An enzyme (in Greek en = in and zyme = blend) is a protein, or protein complex, that catalyzes a chemical reaction and also controls the 3D orientation of the catalyzed substrates. Like any catalyst, enzymes work by lowering the activation energy of a reaction, thus allowing the reaction to proceed to its steady state or completion much faster than it otherwise would; the enzyme (again, as with any catalyst) remains unaltered by the completed reaction and can therefore continue catalysis. It is important to note that, as with all catalysts, all reactions catalyzed by enzymes must be 'spontaneous' (containing a net negative Gibbs free energy), i.e. with the enzyme, they run in the same direction as they would without the enzyme, just more quickly; the concept is similar to the likelihood of a ball rolling down a hill versus the likelihood of it rolling up the hill. Catalysis by an enzyme is analogous to removing a pebble that is stopping the ball from rolling down the hill; the reaction goes to completion more quickly, but the final product is identical. Given a particular starting set of conditions, the end products of a particular reaction (including net energy), once steady state is reached, must always be identical, independent of the specific individual pathway taken from beginning point to end point. This is required by the Law of Conservation of Energy, which would be violated by the possibility of a cycle of moving down a pathway releasing less net energy and back up a different pathway with higher net energy, or vice versa. An enzyme can, however, run a normally non-spontaneous reaction 'backwards' by coupling it to a spontaneous one, as long as the net free energy from the total of both reactions is negative.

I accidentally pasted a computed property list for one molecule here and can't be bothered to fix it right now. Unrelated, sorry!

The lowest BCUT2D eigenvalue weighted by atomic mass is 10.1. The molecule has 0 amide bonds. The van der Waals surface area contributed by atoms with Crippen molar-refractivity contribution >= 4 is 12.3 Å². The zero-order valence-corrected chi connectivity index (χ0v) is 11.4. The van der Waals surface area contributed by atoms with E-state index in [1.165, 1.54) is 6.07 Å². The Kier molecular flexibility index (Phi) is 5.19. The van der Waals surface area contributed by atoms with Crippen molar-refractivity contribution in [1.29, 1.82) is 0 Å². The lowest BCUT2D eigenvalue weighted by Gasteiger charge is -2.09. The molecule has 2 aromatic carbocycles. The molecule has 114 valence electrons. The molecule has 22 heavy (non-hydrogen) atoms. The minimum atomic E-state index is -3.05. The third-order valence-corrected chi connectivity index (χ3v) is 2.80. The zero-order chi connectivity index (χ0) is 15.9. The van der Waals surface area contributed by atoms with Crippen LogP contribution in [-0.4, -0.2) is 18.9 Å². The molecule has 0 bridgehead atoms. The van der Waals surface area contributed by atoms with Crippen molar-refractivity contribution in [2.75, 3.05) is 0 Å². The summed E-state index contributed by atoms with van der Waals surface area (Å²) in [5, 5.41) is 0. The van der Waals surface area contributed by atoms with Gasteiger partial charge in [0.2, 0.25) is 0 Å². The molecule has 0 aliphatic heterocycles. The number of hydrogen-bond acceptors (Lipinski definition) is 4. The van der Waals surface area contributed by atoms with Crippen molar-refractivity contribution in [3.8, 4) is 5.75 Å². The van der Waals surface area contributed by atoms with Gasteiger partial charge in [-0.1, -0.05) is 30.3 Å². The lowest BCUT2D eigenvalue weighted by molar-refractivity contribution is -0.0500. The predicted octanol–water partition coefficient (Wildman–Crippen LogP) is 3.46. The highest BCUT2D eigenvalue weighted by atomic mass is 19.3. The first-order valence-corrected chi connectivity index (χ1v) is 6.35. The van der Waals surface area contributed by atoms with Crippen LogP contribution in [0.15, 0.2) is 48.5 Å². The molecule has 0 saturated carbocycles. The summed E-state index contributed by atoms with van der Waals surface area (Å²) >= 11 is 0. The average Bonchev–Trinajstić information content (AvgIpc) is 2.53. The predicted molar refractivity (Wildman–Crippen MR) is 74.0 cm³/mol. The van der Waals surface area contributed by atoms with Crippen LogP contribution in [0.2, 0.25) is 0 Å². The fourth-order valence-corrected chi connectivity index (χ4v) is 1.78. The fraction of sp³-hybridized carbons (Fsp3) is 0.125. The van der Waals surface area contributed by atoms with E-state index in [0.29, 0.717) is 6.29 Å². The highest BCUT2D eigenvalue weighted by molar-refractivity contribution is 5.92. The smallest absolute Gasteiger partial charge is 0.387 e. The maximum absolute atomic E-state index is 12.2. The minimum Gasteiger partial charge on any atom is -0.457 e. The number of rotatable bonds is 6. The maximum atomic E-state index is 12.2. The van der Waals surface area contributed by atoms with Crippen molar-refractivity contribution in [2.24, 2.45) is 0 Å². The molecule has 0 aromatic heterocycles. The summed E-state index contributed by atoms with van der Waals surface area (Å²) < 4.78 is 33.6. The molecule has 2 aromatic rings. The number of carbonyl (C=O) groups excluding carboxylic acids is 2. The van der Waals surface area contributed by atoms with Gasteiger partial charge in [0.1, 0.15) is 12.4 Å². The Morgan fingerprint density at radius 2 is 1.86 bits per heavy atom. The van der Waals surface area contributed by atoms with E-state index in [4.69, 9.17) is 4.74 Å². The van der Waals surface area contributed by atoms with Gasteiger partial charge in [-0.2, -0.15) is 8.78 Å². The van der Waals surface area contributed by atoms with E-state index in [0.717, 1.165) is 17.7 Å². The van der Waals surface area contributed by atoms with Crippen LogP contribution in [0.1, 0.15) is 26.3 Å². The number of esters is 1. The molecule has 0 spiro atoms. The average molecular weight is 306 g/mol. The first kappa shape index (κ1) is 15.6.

Enzymes are necessary within biological cells to control molecular shapes and because many chemical reactions would occur too slowly to sustain life; oxidation of organic food compounds to provide energy, for instance. Enzymes may speed up biochemical reactions by a factor of one thousand times or more. They also provide a means to control the reaction rates by modulating enzymatic activity.
The word enzyme comes from Greek: "in ferment". As early as the late 1700s and early 1800s the digestion of meat by stomach secretions and the conversion of starch to sugars by plant extracts and saliva were observed.
Studying the fermentation of sugar to alcohol by yeast, Louis Pasteur came to the conclusion that this fermentation was catalyzed by "ferments" in the yeast. In 1897, yeast extracts were used to ferment sugar independent from the living yeast cells by Eduard Buchner, proving that the fermentation was caused by molecules that functioned even outside the cells. He called these molecules enzymes.
In enzymes, as with other proteins, function is determined by structure. An enzyme can be a monomeric protein made up of about hundred amino acids or more, or an oligomeric protein consisting of several monomers, different or identical, that act together as a unit. As with any protein, each monomer is actually produced as a long, linear chain of amino acids, which folds in a particular fashion to produce a three-dimensional product. While it is well established that a protein's fold is determined by its primary structure, the factors that go into ensuring that the chain folds correctly and maintains its shape are complex, and still not completely understood, although general principles have been identified. Individual monomers may then combine via non-covalent interactions to form a multimeric protein. The final enzyme molecule might also be modified in various ways to make it active; for instance, chymotrypsin, a digestive protease, is produced in inactive form as chymotrypsinogen in the pancreas and transported in this form to the stomach where it is activated. This prevents the enzyme from harmful digestion of the pancreas or other tissue. This type of inactive precursor to an enzyme is known as a zymogen.